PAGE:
Ralph Cudworth

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I used to trouble about what life was for—now being alive seems sufficient reason.
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Cudworth, Ralph (1617June 26, 1688) was an English philosopher, the leader of the Cambridge Platonists.

Sourced

Treatise Concerning Eternal and Immutable Morality (1731)

  • The true knowledge or science which exists nowhere but in the mind itself, has no other entity at all besides intelligibility; and therefore whatsoever is clearly intelligible, is absolutely true.
    • Ch. 5, sct. 7
  • Knowledge is not a passion from without the mind, but an active exertion of the inward strength, vigour and power of the mind, displaying itself from within.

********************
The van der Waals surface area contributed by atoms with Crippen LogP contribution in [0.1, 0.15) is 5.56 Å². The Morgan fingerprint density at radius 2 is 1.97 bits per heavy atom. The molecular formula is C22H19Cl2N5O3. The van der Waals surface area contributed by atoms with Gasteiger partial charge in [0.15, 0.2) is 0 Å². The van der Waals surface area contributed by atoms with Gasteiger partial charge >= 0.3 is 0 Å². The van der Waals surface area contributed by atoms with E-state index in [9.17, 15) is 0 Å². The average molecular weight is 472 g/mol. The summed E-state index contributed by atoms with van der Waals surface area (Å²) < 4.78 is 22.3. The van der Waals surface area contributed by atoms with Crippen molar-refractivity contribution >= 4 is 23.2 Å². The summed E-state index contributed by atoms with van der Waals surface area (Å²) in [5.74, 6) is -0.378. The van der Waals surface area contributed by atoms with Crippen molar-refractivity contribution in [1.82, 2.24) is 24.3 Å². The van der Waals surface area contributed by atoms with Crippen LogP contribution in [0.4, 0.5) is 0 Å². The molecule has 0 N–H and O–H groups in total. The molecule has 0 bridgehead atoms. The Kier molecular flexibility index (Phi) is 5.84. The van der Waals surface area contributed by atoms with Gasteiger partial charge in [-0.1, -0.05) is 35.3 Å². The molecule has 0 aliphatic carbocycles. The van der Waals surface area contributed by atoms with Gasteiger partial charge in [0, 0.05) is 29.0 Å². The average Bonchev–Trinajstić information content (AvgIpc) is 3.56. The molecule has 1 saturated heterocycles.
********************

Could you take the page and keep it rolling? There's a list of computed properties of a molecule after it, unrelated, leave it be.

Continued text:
• Ch. 1, sct. 1
  • Truth is the most unbending and uncompliable, the most necessary, firm, immutable, and adamantine thing in the world.
    • Ch. 5, sct. 3
  • If intellection and knowledge were mere passion from without, or the bare reception of extraneous and adventitious forms, then no reason could be given at all why a mirror or looking-glass should not understand; whereas it cannot so much as sensibly perceive those images which it receives and reflects to us.
    • Ch. 1, sct. 3

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